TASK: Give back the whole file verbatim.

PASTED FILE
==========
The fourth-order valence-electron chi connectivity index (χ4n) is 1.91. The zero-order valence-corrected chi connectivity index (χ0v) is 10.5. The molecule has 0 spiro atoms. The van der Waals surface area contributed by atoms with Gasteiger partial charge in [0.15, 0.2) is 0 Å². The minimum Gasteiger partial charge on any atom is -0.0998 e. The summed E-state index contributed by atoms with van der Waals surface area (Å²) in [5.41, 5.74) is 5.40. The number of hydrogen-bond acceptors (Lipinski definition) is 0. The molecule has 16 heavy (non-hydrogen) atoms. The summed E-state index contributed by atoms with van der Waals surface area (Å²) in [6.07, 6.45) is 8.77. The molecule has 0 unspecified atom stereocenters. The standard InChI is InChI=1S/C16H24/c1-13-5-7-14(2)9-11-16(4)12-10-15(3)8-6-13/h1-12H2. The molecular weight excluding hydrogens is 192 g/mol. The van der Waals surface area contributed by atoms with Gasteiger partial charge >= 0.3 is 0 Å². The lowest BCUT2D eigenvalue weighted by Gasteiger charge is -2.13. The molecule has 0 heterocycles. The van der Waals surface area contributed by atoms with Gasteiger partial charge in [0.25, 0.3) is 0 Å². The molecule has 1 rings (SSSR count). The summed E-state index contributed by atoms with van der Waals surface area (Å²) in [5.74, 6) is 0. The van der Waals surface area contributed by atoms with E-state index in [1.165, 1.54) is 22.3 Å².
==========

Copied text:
The fourth-order valence-electron chi connectivity index (χ4n) is 1.91. The zero-order valence-corrected chi connectivity index (χ0v) is 10.5. The molecule has 0 spiro atoms. The van der Waals surface area contributed by atoms with Gasteiger partial charge in [0.15, 0.2) is 0 Å². The minimum Gasteiger partial charge on any atom is -0.0998 e. The summed E-state index contributed by atoms with van der Waals surface area (Å²) in [5.41, 5.74) is 5.40. The number of hydrogen-bond acceptors (Lipinski definition) is 0. The molecule has 16 heavy (non-hydrogen) atoms. The summed E-state index contributed by atoms with van der Waals surface area (Å²) in [6.07, 6.45) is 8.77. The molecule has 0 unspecified atom stereocenters. The standard InChI is InChI=1S/C16H24/c1-13-5-7-14(2)9-11-16(4)12-10-15(3)8-6-13/h1-12H2. The molecular weight excluding hydrogens is 192 g/mol. The van der Waals surface area contributed by atoms with Gasteiger partial charge >= 0.3 is 0 Å². The lowest BCUT2D eigenvalue weighted by Gasteiger charge is -2.13. The molecule has 0 heterocycles. The van der Waals surface area contributed by atoms with Gasteiger partial charge in [0.25, 0.3) is 0 Å². The molecule has 1 rings (SSSR count). The summed E-state index contributed by atoms with van der Waals surface area (Å²) in [5.74, 6) is 0. The van der Waals surface area contributed by atoms with E-state index in [1.165, 1.54) is 22.3 Å².